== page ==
• Green transition: This covers the energy transition, sustainable local public transportation and upgrading public buildings. The amount budgeted is €69bn, including projects already in place.
  • Sustainable mobility-enhancing infrastructure: This includes high-speed railway projects and route maintenance. The amount budgeted is €32bn, including projects already in place.
  • Education and research: This covers policies aimed at improving the availability of education and enhancing the school-work link. The amount budgeted is €28bn, including projects already in place.
  • Inclusive growth: This includes labour market policies and any specific action targeted at disadvantaged areas and groups. The amount budgeted is €28bn, including projects already in place.
  • Healthcare: This will be vital in the post-pandemic economy and these projects are aimed at improving research and innovation, as well as local health assistance. This package will be worth €20bn.

According to the government’s draft, the impact of these projects on Italy’s growth will rise over time, thanks to the impact of public investments on other economic sectors (the multiplier effect). They are expected to add about 0.5pp to 2021 growth, rising to 3.0pp in 2026.

 

 

 

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Definitions


  • Asset purchase programme: A type of monetary policy wherein central banks purchase securities from the market to increase money supply and encourage lending and investment.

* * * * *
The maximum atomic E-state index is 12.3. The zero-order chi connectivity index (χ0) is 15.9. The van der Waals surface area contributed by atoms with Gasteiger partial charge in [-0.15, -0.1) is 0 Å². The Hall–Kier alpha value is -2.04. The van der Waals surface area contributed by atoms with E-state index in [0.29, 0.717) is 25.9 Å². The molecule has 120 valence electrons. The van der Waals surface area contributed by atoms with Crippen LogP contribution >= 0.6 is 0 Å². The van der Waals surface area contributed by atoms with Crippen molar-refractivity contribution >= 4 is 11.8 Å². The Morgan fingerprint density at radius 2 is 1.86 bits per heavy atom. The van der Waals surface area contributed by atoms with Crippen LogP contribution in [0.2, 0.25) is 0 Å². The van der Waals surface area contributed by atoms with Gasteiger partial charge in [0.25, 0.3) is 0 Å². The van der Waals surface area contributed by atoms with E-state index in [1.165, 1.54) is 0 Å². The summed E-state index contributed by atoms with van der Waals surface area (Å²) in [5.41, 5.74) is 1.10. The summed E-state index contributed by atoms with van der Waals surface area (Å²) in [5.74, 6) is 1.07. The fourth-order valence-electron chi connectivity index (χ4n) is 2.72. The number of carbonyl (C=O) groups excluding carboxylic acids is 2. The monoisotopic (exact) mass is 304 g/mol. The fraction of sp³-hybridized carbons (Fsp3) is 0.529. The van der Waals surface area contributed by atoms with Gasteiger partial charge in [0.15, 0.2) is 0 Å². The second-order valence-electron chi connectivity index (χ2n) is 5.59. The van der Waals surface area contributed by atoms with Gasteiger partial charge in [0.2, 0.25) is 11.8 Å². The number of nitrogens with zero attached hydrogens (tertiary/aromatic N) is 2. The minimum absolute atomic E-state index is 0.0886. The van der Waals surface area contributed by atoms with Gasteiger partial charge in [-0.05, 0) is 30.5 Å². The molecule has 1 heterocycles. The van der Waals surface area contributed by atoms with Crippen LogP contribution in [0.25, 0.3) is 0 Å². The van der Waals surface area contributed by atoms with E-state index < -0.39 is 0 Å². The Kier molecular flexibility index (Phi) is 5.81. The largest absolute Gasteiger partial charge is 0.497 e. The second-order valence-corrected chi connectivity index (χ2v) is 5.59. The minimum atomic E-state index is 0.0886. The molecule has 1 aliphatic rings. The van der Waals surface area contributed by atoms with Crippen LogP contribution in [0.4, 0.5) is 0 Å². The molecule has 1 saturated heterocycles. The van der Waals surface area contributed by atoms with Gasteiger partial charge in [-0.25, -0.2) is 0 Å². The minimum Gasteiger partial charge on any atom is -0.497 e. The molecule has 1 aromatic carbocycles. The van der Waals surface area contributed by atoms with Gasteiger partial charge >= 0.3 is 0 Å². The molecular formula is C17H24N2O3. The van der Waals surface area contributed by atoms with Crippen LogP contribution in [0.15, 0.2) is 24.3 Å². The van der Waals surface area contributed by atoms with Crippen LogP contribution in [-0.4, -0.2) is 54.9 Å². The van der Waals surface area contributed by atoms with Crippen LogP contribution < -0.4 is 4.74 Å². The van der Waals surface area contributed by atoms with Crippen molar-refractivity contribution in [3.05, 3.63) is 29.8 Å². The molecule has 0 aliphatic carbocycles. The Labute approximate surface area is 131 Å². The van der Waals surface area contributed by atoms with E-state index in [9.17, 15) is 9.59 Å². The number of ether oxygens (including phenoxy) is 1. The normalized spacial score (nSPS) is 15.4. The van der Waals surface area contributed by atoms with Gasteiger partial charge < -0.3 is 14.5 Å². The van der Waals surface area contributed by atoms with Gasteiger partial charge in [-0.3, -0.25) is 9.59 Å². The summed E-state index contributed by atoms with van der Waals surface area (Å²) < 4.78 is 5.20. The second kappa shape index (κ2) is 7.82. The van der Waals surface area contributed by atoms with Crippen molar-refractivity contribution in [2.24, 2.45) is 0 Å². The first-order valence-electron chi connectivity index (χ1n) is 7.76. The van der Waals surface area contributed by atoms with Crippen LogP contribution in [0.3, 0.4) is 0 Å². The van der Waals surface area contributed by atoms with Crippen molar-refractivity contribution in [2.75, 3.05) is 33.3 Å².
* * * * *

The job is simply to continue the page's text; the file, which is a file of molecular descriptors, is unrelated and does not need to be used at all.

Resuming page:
• Basis points: One basis point is a unit of measure equal to one one-hundredth of one percentage point (0.01%).
  • Curve flattening: A flattening yield curve may be a result of long-term interest rates falling more than short-term interest rates or short-term rates increasing more than long-term rates.
  • PEPP: Pandemic emergency purchase programme.
  • Quantitative easing (QE): QE is a monetary policy instrument used by central banks to stimulate the economy by buying financial assets from commercial banks and other financial institutions.
  • Spread: The difference between two prices or interest rates.
  • U-shaped recovery: A U-shaped recovery is a type of economic recession and recovery that resembles a U shape when charted.
  • Volatility: A statistical measure of the dispersion of returns for a given security or market index. Usually, the higher the volatility, the riskier the security/market.